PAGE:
You can sign Contador to win the Tour, he can crash in May and miss the race. Then what do you have? So it wasn't much of a gamble as the race performances are a bonus.
CN: So is personality and marketability of a ride are more important than just results?
GV: For me, yes it is. You have some riders who win a lot of stages and everyone thinks they're an ass, and you have others that don't win as much and are genuinely liked. I think personality is hugely important.
You have plenty of riders in the peloton that win a lot but are considered boring. Heinrich Haussler will never be considered boring. He's exciting. He gives you a good feeling to be around and that kind of positive energy is good for the team and the fans.
Maybe it's more obvious to us than other teams because we're very closely associated to fans because we're a bike company but we know there are riders who might win races for you but won't sell you any extra bikes because they're not liked or not loved, whatever you want to call it.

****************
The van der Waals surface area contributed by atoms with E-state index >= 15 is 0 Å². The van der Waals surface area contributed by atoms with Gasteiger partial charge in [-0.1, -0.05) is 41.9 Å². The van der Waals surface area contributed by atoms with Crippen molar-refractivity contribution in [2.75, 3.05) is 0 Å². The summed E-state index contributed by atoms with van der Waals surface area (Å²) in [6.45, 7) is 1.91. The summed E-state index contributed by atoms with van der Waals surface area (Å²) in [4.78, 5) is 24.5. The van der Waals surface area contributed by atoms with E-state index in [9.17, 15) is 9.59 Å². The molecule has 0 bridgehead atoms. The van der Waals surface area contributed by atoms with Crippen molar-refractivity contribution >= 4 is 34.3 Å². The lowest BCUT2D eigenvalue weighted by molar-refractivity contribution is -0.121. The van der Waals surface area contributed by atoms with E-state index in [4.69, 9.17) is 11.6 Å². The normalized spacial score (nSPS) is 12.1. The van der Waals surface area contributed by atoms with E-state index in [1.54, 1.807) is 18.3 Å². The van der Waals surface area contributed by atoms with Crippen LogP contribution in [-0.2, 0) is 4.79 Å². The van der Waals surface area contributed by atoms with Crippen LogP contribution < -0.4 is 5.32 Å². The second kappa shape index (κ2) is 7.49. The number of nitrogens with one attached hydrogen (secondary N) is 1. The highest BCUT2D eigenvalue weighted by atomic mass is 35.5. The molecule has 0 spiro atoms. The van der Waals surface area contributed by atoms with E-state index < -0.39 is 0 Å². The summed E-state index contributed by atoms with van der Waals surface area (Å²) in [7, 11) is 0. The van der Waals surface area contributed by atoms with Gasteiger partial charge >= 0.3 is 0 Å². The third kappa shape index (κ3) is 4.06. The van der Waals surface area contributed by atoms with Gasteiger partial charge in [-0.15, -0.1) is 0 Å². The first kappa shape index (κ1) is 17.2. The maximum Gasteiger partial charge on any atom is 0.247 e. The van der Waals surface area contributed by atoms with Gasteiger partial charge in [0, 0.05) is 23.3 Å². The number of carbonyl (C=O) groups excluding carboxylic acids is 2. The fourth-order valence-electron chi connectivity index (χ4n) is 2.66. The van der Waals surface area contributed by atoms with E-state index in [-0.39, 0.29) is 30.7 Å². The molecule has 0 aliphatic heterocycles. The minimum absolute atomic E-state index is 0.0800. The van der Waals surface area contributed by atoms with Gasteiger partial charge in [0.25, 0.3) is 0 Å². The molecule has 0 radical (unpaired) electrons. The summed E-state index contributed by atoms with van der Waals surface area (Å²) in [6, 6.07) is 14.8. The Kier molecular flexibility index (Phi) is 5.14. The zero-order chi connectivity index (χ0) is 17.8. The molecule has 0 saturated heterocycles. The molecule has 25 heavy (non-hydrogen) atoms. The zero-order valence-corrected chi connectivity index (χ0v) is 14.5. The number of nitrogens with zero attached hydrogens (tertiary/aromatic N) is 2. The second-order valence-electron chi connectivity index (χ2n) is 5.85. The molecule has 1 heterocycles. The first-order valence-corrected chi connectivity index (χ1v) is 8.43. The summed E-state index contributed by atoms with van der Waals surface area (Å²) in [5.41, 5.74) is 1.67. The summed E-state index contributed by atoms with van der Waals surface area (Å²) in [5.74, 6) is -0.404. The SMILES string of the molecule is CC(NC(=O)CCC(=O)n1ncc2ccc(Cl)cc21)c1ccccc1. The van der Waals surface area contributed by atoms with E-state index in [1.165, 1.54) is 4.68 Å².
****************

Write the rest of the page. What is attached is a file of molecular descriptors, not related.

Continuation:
CN: Other than Haussler can you give us another example of this within the peloton?
GV: The most popular rider in Australia is probably Stuart O'Grady. He's not the guy with the biggest palmares. It shows that it's more than just winning races doesn't determine your relevance.
If Carlos wins the Tour or comes tenth it makes no difference to our customer. Obviously you get more exposure if you're first, but when the guy who is first crosses the line, it's Contador from Team Astana or Shleck from Saxo Bank, but I don't know what bike they ride but Thor is in a break for three hours, and it's Thor from Cervelo Test Team.
He probably finished 110th but who cares, right?